Progressives have rightfully mourned the recent fate of New Orleans--a poor, predominately black city with a spectacular history that has been fa
July 12, 2010

Progressives have rightfully mourned the recent fate of New Orleans--a poor, predominately black city with a spectacular history that has been failed by our country over and over again.

I just returned from work and play in a city we hear less about, but it shares a lot in common with New Orleans--Detroit. AKA Motown, The 313, Rock City, The D. Detroit City, as the song goes, ain't nothin' to f with.

Most people react to Detroit the same way when they see it for the first time--something along the lines of "holy sh*t." It's frequently compared to a Third World country, with enormous vacant auto plants and many, many desperate people. It's a very dramatic landscape.

The Big 3 took what they needed from Detroit, and what they left behind you say...challenging. There is tremendous poverty, hopelessness, crime, and violence.

But there is so much to love in Detroit. No, really.

I'm not a big Techno expert or anything, but the documentary above captures what I have grown to love about that place--it's rough, it's deprived and sometimes depraved, but out of much blight has risen one of the coolest creative scenes I've ever seen.

Seriously. If you're in the midwest, consider going to Detroit to see the sights this summer. There is remarkable stuff going on in Detroit, wonderful people...and they could definitely use the money. So come, won't you? I'll meet you just after the "continue reading" button.

Put down the pepper spray, we'll be fine. Probly.

Detroit is a city with a very palpable sense of history, informing the day-to-day lives its residents.

This is partially because Detroit played such a huge role in the development of this country. And it’s partially a sense of “OH SH*T, THIS CAN’T BE IT.” History, and the future, feel very much alive in Detroit because it’s got to get better than this.

Detroit’s been screwed over and over again by corporate masters that had no sense of responsibility to the community. It’s been screwed by corrupt politicians and unspeakably bad urban planning. And racism. And Reagan-era policies…oh, you know how this story goes. On to the tour.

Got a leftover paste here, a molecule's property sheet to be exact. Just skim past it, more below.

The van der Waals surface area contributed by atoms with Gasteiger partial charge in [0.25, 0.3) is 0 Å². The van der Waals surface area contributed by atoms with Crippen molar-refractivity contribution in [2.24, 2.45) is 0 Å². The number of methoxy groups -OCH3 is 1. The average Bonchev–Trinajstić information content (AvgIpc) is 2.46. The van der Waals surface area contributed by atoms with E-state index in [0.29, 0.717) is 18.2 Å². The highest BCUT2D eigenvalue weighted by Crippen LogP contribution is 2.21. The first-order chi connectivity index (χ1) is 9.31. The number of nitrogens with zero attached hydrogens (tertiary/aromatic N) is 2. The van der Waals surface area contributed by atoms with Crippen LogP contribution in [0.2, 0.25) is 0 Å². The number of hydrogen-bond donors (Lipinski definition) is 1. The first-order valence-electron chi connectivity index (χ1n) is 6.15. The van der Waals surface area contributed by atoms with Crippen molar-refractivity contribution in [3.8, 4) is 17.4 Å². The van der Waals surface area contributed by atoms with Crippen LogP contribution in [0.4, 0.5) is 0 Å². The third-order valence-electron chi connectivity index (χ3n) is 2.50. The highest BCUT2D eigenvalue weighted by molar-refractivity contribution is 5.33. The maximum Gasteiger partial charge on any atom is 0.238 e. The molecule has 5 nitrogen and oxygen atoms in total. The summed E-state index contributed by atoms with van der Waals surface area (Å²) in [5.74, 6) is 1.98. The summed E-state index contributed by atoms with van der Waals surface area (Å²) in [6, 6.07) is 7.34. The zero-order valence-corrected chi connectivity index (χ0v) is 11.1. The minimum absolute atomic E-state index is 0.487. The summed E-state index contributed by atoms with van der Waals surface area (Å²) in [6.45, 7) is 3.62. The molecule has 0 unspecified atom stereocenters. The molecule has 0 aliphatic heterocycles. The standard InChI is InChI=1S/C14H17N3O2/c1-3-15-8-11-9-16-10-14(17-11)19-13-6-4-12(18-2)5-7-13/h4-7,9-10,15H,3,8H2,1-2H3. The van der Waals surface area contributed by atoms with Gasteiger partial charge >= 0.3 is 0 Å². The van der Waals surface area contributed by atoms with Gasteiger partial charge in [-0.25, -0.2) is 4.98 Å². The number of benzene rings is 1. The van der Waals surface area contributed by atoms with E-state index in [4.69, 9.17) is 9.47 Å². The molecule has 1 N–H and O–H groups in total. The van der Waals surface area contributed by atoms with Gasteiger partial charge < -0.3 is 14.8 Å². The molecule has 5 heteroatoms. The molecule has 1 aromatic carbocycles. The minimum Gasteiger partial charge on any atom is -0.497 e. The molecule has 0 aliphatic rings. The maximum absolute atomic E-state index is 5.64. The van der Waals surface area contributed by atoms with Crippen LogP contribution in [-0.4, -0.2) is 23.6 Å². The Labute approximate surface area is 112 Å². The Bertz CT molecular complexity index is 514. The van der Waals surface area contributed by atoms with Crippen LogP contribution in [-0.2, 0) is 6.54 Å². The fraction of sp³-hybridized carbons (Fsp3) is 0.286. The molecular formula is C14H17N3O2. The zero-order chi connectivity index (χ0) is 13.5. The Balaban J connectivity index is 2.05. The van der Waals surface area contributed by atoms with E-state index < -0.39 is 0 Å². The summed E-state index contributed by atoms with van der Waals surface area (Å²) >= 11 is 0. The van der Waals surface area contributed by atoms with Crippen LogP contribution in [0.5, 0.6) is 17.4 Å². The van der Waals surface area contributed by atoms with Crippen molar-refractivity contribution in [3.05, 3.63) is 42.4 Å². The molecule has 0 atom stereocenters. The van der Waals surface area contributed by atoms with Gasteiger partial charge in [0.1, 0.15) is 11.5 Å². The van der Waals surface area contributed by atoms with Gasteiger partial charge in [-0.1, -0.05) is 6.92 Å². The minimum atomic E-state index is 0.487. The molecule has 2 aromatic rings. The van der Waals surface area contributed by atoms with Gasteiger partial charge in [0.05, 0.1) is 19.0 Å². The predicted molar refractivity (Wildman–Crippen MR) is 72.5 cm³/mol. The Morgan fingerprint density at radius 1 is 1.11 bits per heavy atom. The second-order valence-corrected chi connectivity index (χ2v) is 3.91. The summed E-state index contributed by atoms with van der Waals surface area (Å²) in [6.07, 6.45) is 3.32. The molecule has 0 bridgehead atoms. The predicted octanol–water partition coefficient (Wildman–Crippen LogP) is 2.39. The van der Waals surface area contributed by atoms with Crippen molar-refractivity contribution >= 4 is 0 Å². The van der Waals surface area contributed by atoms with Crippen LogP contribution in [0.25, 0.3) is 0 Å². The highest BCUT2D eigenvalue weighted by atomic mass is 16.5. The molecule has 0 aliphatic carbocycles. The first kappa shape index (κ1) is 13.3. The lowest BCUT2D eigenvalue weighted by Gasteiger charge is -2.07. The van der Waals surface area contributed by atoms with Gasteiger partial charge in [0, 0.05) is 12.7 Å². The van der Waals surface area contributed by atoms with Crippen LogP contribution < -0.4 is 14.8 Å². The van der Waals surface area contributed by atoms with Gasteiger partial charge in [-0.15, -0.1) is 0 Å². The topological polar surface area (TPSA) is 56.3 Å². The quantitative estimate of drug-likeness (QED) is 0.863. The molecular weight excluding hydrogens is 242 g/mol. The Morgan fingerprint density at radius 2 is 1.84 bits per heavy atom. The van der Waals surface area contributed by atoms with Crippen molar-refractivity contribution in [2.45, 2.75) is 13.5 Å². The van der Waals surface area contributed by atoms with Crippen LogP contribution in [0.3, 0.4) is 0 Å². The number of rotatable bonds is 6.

If you'd like to spend time in a magnificent, historical joint that is as much metaphor as structure, a first stop in Detroit should be Michigan Central Station.

We're not allowed to go inside, that would be trespassing. But, this is Detroit. So once we're inside, we discover a forgotten treasure left to rust. It's a reminder that we were once a country that built grand public institutions for the common good--in this case providing transportation services--and we all benefitted. Now, as with so many of our country's public institutions, it's a big beautiful mess. Like much of Detroit, it's a glimpse into our country's collective potential future.

So what are the new institutions, created for the public? Well, for contemporary transportation services, head downtown where you encounter one of the greatest practical jokes ever created in the name of the public—The People Mover!

There are only two things wrong with the title "People Mover." One, there are never any "people" on it. This is because, while it "moves," it doesn't "f*cking go anywhere that anyone wants to go." It is a virtually worthless monorail that goes between deserted buildings downtown. That's it.

Luckily, we have footage of the meeting that created this disaster. Watch and judge. Accountability, thy name is Detroit.